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Chilled recipes for summer

When the mercury is rising, step away from the oven. These recipes are either raw, chilled or frozen and will cool you down in a snap.

Decadent chocolate dessert recipes for Christmas

13 of our most decadent chocolate recipes to indulge guests with this Christmas.

Top 35 recipes of 2016

2016 was all about slow-roasting, fresh pasta and comfort food. These are the recipes you clicked on most this year, counting back to number one.

What the GT team is cooking on Christmas Day

We don't do things by halves in the Gourmet office. These are the recipes we'll be cooking on the big day.

Sydney's best dishes 2016

For our 50th anniversary issue in 2016, we scoured Australia asking two questions: What dishes are making waves right now? What flavours will take us into the next half-century? Sydney provided 16 answers.

Best travel destinations in 2017

We're thinking big for travelling in 2017 - and so should you. Will we see you sunrise at Java's 9th-century Borobudur Buddhist temple, across the table at Reykjavik's newest restaurants or swimming side-by-side with humpback whales off Western Australia's coast?

Summer feta recipes

Whether in a fresh salad or seasonal seafood dish, feta's creamy tang can be used to add interest to a variety of summer dishes.

Christmas vegetarian recipes

The versatility of vegetarian dishes means they can be served alongside meat and seafood, or enjoyed simply as they are. With Christmas just around the corner, we’ve put together some of our favourite vegetarian recipes to appease both herbivores and carnivores alike.

Ramsay Down Under

Tracey Grimshaw is at the top of Gordon Ramsay’s guest list for the opening of his Melbourne restaurant. “Yeah,” jokes the British chef, “her and the prime minister, joined at the hip.” We’re drinking coffee in the green room in between Ramsay’s shows at the Hyatt Sanctuary Cove resort on the Gold Coast. The furore over Ramsay and the Current Affair host’s public spat has yet to die down. Ramsay doesn’t shy away from the subject and claims forthrightly that his “light-hearted jab” was taken out of context. Despite the controversy, hundreds of his fans have parted with $300-plus to see him talk and demonstrate four dishes over the course of a meal. It might seem remarkable, but their respect for Ramsay seems undimmed by the scandal. “We’re with you 100 per cent, mate,” says one punter in a Q & A session. “We’re here for your Michelin stars not the stars you upset,” says another.

“I’m slightly embarrassed by the stigma of the beat-up-slash-witch-hunt it’s created,” he says. “It’s embarrassing.” Ramsay plays down any suggestion of wrongdoing, which is surprising considering the outrage his spat with Grimshaw caused – a slap on the hand from the prime minister, no less, and an onscreen apology to the presenter – and is particularly annoyed that journalists have begun contacting his mother in an effort to trip him up. “What a load of bull****. Like my mum’s going to open me up and throw me under the bus. Pffft. A ratings stunt on my part? Nothing of the sort. I’m just glad it’s been put to bed.”

Back in the banquet room, though, Ramsay has just about everyone eating out of his hand. Most of his fans have travelled, if not from Brisbane then from Sydney or Melbourne, to be here. They’re lapping up the Royal Doulton finery, the gags about giving away the Smeg fridges, the lakes of S. Pellegrino mineral water and, as compere and professed “wine wanker” Ben Edwards notes, the wines from Hardys – at a rate of several glasses an hour.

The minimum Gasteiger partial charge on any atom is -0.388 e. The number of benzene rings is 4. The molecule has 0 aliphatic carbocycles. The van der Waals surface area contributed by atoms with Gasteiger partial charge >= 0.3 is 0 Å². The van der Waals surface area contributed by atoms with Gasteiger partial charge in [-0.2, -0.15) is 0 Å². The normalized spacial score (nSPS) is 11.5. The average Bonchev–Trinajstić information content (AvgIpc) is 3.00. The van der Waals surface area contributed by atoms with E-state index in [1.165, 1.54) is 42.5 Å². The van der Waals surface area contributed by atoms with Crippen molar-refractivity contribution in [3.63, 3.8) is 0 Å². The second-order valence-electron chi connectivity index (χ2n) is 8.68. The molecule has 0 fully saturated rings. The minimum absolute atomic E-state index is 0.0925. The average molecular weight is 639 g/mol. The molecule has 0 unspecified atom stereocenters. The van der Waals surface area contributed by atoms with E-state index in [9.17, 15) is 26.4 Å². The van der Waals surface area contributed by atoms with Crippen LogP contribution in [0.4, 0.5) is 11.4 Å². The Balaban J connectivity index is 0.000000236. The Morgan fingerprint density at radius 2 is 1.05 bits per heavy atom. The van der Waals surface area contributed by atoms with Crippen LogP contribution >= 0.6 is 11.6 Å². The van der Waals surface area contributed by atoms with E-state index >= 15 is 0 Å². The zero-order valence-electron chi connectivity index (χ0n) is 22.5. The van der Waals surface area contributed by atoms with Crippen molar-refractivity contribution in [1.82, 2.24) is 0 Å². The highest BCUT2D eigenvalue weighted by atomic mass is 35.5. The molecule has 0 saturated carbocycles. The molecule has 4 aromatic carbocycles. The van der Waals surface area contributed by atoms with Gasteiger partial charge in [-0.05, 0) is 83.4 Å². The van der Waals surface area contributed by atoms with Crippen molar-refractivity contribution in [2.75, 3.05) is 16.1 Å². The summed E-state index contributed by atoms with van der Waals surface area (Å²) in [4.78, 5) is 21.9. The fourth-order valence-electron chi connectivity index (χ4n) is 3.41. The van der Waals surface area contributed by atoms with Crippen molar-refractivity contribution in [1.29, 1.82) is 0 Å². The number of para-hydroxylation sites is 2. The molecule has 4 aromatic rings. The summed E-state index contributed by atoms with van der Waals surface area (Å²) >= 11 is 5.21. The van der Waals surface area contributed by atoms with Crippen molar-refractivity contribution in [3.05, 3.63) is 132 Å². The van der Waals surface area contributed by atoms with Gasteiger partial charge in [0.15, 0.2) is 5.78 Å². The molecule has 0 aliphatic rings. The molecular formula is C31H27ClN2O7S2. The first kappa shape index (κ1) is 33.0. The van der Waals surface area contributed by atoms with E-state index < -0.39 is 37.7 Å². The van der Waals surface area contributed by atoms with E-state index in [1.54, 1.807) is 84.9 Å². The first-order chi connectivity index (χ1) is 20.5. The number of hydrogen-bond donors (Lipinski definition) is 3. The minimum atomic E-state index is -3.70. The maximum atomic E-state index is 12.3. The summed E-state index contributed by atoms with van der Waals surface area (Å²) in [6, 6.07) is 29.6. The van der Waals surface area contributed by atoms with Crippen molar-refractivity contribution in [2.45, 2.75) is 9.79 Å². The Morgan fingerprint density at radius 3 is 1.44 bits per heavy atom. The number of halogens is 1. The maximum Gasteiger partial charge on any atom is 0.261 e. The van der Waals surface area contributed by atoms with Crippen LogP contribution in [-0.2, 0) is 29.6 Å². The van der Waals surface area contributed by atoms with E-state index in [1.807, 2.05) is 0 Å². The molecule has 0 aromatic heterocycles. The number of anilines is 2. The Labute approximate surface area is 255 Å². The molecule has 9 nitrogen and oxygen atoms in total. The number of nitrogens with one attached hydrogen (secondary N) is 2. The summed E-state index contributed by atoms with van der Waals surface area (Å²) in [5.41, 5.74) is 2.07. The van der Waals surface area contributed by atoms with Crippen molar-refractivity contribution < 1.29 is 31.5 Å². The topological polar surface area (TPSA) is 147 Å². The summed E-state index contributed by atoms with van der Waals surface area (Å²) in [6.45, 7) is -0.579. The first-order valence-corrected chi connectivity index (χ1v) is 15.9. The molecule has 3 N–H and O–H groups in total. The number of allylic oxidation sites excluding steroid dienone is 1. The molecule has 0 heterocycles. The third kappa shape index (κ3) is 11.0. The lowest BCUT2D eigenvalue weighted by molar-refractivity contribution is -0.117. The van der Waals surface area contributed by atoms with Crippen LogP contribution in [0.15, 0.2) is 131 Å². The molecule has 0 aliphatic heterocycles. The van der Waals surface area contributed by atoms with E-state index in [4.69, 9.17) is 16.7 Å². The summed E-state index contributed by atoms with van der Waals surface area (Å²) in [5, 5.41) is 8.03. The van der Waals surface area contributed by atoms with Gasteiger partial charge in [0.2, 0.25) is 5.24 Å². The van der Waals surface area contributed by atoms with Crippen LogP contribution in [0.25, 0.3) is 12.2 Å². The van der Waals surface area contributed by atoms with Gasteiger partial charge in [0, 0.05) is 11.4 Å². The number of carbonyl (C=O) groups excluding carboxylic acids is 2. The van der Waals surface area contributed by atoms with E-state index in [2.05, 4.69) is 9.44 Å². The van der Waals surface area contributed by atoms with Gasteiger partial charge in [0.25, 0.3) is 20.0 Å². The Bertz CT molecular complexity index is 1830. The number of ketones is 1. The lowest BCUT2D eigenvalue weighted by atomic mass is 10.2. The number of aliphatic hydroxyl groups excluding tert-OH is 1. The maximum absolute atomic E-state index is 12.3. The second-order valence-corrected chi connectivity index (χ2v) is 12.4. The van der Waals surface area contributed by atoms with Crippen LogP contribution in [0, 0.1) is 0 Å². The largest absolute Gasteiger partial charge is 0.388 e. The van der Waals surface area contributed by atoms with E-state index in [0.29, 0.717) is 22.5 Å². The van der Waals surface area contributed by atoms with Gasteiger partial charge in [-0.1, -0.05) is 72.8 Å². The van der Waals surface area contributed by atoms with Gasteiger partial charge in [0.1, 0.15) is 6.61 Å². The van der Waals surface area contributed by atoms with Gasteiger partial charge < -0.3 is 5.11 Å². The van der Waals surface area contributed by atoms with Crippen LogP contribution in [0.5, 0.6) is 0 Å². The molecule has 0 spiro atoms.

Ramsay is in full crowd-pleasing mode. He jokes about vegans and kisses nannas. He gets a 17-year-old aspiring chef up on the stage, shakes his hand and gives him some of the cookware off the set, and signs a plate for another fan of just seven.

As he cooks on stage, his team back of house oversees the production of hundreds of Jerusalem artichoke soups with roast shallots, and beef carpaccios with vegetables barigoule and quail eggs. Roast snapper comes teamed with cauliflower cream and shellfish vinaigrette, and the lush coconut panna cotta is paired to winning effect with mango sorbet and coffee essence. Everything is matched with a Hardys wine as well as S. Pellegrino or Acqua Panna water, and the plates go back clean.

Backstage, Ramsay is keen to talk about the version of Maze, his well-regarded London small-plate restaurant, that will mark his first venture Down Under when it opens at Melbourne’s Crown in early 2010.

“What does Maze bring to Melbourne? It’s not for me to say what Melbourne hasn’t got already, but we’re about de-formalising fine dining and injecting a bit of fun.” He shows a working knowledge of Australian restaurants that puts most visiting chefs to shame.

“That’s because Maze has to be about what’s happening in Melbourne,” he says. “It has to fit into the scene, and the scene is highly competitive. I had a great dinner the other night at Cutler & Co, for instance. A very cool place. The tuna was brilliant, the duck was phenomenal. A talented guy in the kitchen and unintimidating surroundings, a cool wine list and amazingly knowledgeable staff. You’ve got Shannon Bennett and your collection of chefs, but why that guy’s not sat at the top I don’t know.” Giuseppe, Arnaldo & Sons and Gingerboy are also singled out for praise, as is The Press Club. “I’d like Maze to sit somewhere between Cutler & Co and Press Club, so you could go there twice in two weeks and not get bored.”

“Handover is on the 15th of March,” Ramsay says, “and we’re kicking off in April.” There may or may not be a documentary-style kitchen talent-search produced for TV to accompany the opening. “Providing,”he adds, “I’m allowed back in the country.”

PHOTOGRAPHY CHRIS CHEN

This article appeared in the August 2009 issue of Australian Gourmet Traveller.

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